Time for a change

Published 12:30 pm Sunday, July 29, 2018

An inflection point is defined as a time of significant change in a situation, or a turning point. It remains to be seen whether the broad daylight shooting of Jadarius Richardson is indeed a turning point in addressing crime in Selma, or not.

A few days after Richardson’s shooting, I attended the initial meeting of a group of local residents who were fed up with the crime that has plagued our city for many years.

The group, Saving Selma Lives, was obviously frustrated, sad, and yes, fed up, with the violence in our city. I can’t blame them. My family and I have lived in Selma about a dozen years and I’ve had to publish in this newspaper too many stories about children being murdered in this city.

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So like the group who I joined at city hall Tuesday for silent protest during a city council meeting, I’ve had enough. And so should you.

This is our city. It’s where we live, where we work, where we worship. Regardless of your demographic, the people of Selma are a family. And yes, we should work together to lift each other up in time of need. This is one of those times.

I don’t pretend to know the answer, because I don’t have one. But what I do know, and what this newspaper has reported on for the dozen years I’ve lived here, is our police force is woefully equipped to help prevent crime from happening, and to respond to it when it does.

There are stories about police cars breaking down during pursuits, the offices where our police officers and support personnel work being mold infested, technology that was deployed about the time I graduated high school, just to name a few.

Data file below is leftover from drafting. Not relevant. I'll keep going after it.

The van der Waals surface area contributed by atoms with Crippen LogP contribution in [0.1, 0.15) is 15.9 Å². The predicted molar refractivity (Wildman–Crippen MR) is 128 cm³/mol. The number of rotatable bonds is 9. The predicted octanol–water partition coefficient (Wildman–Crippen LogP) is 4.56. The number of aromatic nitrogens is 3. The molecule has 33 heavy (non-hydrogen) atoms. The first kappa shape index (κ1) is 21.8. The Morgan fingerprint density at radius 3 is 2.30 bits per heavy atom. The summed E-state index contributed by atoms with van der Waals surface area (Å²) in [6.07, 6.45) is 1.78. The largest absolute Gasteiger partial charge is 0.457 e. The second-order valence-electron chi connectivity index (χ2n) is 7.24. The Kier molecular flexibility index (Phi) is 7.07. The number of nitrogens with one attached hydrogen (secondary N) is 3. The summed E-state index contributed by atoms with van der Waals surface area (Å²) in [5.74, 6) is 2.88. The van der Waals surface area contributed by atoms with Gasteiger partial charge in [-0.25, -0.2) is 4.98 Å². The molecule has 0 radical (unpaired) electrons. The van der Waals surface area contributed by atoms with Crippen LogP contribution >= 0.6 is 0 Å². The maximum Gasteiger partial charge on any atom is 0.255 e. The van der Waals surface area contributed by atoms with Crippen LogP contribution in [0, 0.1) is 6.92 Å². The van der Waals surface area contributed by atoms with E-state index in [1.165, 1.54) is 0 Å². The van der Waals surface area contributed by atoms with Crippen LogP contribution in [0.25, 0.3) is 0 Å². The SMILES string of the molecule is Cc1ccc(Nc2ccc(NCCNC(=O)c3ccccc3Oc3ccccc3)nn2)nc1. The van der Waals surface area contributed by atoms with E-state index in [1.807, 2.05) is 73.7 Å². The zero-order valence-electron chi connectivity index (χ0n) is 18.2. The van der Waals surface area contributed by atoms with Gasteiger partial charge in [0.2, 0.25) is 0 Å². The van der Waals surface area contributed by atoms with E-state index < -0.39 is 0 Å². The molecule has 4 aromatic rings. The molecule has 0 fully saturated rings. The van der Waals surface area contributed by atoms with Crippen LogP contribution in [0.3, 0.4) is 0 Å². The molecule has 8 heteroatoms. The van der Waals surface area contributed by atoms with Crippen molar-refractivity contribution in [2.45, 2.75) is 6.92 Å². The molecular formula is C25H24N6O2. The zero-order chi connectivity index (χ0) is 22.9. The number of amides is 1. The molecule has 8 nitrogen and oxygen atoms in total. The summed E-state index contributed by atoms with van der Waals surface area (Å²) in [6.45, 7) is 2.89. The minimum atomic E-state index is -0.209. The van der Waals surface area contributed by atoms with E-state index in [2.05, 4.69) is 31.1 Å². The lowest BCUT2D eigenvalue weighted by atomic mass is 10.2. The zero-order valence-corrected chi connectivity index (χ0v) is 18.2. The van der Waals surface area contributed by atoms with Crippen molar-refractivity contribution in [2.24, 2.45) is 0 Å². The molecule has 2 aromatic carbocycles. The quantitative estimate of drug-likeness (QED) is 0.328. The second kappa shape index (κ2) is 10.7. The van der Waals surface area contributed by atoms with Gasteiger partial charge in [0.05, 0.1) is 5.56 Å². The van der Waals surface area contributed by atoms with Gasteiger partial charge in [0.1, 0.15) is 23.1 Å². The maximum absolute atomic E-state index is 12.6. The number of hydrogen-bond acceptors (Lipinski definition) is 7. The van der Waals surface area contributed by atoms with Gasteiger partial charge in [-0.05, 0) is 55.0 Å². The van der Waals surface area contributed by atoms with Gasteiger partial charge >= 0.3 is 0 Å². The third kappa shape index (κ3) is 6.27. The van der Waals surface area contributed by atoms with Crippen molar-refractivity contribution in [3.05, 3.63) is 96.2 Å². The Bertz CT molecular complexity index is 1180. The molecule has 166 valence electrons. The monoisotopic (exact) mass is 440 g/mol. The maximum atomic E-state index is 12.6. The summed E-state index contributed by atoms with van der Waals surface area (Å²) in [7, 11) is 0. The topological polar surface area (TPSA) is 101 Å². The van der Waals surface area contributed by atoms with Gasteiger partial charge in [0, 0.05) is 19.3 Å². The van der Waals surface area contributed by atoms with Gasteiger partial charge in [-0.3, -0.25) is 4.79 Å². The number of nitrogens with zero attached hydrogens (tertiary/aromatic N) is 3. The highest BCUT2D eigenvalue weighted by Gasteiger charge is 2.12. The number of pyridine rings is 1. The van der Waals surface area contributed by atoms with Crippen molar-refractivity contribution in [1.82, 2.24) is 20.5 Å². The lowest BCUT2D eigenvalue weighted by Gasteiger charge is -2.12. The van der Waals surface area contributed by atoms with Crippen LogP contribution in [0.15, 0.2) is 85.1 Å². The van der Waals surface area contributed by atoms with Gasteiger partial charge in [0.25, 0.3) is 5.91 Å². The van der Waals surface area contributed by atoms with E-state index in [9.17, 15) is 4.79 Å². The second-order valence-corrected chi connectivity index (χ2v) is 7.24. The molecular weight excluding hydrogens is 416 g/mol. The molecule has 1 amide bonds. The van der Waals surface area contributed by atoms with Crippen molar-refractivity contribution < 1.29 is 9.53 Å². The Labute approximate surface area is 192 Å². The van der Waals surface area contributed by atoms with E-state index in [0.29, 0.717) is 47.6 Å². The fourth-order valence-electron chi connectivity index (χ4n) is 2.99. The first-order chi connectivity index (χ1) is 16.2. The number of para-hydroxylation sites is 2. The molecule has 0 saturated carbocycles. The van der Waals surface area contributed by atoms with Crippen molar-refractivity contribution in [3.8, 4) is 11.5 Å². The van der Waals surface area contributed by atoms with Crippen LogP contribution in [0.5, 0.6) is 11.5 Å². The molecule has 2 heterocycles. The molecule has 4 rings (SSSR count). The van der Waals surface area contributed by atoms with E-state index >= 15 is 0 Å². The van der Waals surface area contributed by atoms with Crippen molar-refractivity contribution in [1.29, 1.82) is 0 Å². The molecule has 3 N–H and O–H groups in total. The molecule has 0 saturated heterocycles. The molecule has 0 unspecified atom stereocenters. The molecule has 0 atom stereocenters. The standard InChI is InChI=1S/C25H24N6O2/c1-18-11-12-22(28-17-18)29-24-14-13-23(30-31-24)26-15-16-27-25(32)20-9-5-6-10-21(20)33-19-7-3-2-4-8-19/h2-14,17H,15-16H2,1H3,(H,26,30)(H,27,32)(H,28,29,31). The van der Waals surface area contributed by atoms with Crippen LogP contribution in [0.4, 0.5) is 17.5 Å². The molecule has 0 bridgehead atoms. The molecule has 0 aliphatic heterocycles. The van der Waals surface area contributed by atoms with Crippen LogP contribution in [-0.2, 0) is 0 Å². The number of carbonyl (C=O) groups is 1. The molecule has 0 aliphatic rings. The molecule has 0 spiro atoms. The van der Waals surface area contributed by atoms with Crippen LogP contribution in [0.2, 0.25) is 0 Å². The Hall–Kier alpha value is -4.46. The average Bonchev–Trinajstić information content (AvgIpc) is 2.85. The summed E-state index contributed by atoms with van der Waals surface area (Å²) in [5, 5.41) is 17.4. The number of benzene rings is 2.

After the meeting I attended I briefly spoke to councilwoman Susan Youngblood, who’d commented there needed to be an “increase” in order to address those situations. By increase she was referring to taxes of some nature, money generated off an already tax strapped citizenry to fund improving the inadequate equipment our police force is challenged to work with.

I for one would be open to some sort of tax increase if I knew, and could somehow be guaranteed, the money would go toward that purpose. But we’re not there, yet. I could drone on about the dysfunction in city government right now, but that’s another column for another day.

What I do know is the grassroots movement that begun after Richardson’s shooting needs your help. Call your councilperson. Attend city council meetings. Write letters to the editor. Get involved with your neighbors. And if you see something, say something.

As a newspaper we are going to take a deep dive into public safety funding in our city, how it compares to others our size. We’re also going to find out what is happening in the courts as those who commit crimes make their way through the system. We will seek to understand every step of the process, and inform you what happens, and hopefully why. We’ll also look into the many unsolved murders that have happened in Selma the past several years, and what is being done to solve them. The families of the victims need closure. We owe them that.

My hope is that maybe bringing some clarity to these issues will result in some positive action that will benefit everyone in Selma. And if that happens, it’s about time.